Keeping the Faith

Easter Sunday, Washington, DC, March 14, 1968

Easter Sunday 1968.  It was April 14.  The Rev. Dr. Martin Luther King, Jr., had been assassinated in Memphis on April 4. In those intervening ten days, rioting, looting and arson broke out in 196 cities in 36 states and the District of Columbia. The nation’s capital saw four days and nights of rioting or, as some preferred to call it, civil disorders, from April 4 through April 8. Federal troops patrolled the streets. By the end, in DC, there were 13 dead, 1,000 injured and 6,100 arrested.

My first newspaper job took me to Washington in 1964 and 1965. From there, I went to work for the Philadelphia Evening & Sunday Bulletin. That city’s three days of racial rioting was  in 1964. This time there was none, and DC beckoned me back on the weekend that  followed the city’s uprising. I was not on assignment, but my newspaper instincts were to witness the aftermath.

The “riot corridors” were three predominantly black business districts, 7th Street NW, 14th Street NW, and H Street NE.  After I moved back to Washington in  1970 to  work for The Washington Post one of my early assignments was to cover the D.C. Redevelopment Agency, which oversaw the rebuilding of these three federally designated urban renewal areas.

The story then was all about disinvestment.  The riots had devastated these already low-income black neighborhoods: White merchants had fled, and there were blocks of vacant and boarded up rowhouses. Except for a couple of subsidized housing projects sponsored by church groups, and despite millions of federal dollars invested, there was little of the hoped for progress.

There was disbelief and more than a little skepticism when the District government proposed selling one of its distressed apartments to private investors to rehab and sell or rent on the open market.  There were no takers. At the time, no one could foresee the gentrification that would later transform the neighborhoods — racially and economically — in the future.

On Easter Sunday 1968 there were just ruins and rubble.  Always the reporter, I could not resist driving up 7th and 14th Streets NW to capture the scene, for what I wasn’t sure, maybe for now.

From my car, I snapped 20 slides of the devastation. Twisted shells of commercial buildings, torched metal frames of burned out structures, a storefront with a handwritten sign that signified the business belonged to a “Soul Brother,” its owner hoping for some compassion, a playground named for John F. Kennedy that was in no condition to be a place for children to play.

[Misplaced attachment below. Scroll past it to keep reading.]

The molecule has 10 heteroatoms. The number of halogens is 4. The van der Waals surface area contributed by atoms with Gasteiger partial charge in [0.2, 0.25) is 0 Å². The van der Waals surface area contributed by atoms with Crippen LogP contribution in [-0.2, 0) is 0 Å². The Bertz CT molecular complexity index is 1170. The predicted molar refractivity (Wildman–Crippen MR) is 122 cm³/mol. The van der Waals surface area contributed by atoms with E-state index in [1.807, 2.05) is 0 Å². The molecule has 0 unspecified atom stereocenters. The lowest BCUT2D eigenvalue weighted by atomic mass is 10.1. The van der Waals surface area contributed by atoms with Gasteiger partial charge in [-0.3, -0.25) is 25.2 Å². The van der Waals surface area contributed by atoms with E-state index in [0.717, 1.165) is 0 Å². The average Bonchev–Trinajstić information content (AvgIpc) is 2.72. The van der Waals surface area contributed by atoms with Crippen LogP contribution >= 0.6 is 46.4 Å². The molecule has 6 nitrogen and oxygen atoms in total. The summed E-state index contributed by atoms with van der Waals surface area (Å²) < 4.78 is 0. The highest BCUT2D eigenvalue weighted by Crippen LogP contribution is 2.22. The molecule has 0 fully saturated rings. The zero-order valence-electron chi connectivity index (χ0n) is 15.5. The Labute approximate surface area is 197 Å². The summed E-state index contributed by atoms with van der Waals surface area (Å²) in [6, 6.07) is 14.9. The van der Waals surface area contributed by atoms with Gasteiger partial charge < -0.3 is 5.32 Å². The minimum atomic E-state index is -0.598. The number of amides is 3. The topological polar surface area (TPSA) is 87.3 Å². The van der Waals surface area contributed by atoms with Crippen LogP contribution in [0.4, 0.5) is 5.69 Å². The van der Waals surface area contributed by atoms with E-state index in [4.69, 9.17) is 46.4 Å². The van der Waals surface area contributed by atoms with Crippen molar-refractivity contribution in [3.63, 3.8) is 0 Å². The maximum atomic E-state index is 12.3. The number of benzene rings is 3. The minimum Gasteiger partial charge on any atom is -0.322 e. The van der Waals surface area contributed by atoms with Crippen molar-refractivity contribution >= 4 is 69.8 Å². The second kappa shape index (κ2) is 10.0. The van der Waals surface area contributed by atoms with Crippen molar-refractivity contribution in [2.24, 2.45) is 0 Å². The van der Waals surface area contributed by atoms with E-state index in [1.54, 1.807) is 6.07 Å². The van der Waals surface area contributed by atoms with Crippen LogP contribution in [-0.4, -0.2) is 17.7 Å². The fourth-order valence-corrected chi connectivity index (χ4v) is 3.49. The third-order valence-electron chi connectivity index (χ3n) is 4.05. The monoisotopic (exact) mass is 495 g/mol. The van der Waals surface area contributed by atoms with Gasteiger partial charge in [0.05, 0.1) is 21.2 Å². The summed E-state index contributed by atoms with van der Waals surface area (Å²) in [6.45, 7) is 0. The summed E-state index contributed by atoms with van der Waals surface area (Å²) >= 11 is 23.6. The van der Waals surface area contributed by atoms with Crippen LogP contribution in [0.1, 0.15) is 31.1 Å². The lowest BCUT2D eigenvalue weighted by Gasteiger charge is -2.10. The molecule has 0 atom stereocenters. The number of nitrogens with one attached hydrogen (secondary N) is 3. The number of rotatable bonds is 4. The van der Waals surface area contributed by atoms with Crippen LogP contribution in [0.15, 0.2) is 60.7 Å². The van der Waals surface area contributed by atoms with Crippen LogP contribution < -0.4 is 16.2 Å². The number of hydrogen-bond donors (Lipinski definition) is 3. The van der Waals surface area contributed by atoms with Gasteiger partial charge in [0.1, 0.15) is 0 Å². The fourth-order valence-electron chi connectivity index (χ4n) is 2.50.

But of the 20 pictures — all but four on 7th Street — one in particular rivets me still. In it, five black children are dressed up in their best Easter Sunday clothes. They are walking past the rubble of what was once a building. Four girls, one boy.  The girls are holding hands. They are looking ahead. The girl in the lead is holding the hand of presumably her younger brother, who is wearing a blue suit. Only he is gazing to the left, to the ruins that must have been bewildering.

The image is blurry.  But one thing is crystal clear. Amid all the destruction, and all the reasons to despair, these five children, with a quiet dignity on Easter Sunday 1968, were keeping the faith.

Now, 56 years later, comes another Easter, a holiday symbolic of resurrection and rebirth, and, soon to come, another Passover, the holiday that marks the Jewish exodus from Egypt and from slavery to freedom.  These are, again, dark times, but I cannot help but be inspired by this fuzzy image. It gives me hope that perhaps, as the song goes, we shall overcome some day.


The 20 images referenced above — and related items — are included in the Eugene L. Meyer Papers at the Smithsonian’s Anacostia Community Museum. The summary description:

“The papers of journalist Eugene L. Meyer measure 6.22 linear feet and date from circa 1969 to 2008. The papers include correspondence; clippings; research files; newsletters; handwritten notes; drafts of some of Meyer’s articles; as well as editions of a Washington, DC neighborhood newsletter, which Meyer edited from 1989 to 1995. Also included in the collection are photographic slides of Washington, DC on Easter Sunday in April 1968, just days following the assassination of Reverend Dr. Martin Luther King, Jr. and the subsequent civil disturbances.”




  1. Eileen McGuckian on March 31, 2024 at 11:11 am

    Gene, I always enjoy your blog and appreciate your linking history to present times. Also admire your having made the donation and referring to your papers at the Museum. Keep it going, Eileen McG

  2. Charlie M on March 31, 2024 at 12:20 pm

    Excellent update, Gene. It sure makes me think.

  3. Krissah on April 1, 2024 at 7:58 am

    Very impactful and inspiring photo and post. Thank you for sharing!

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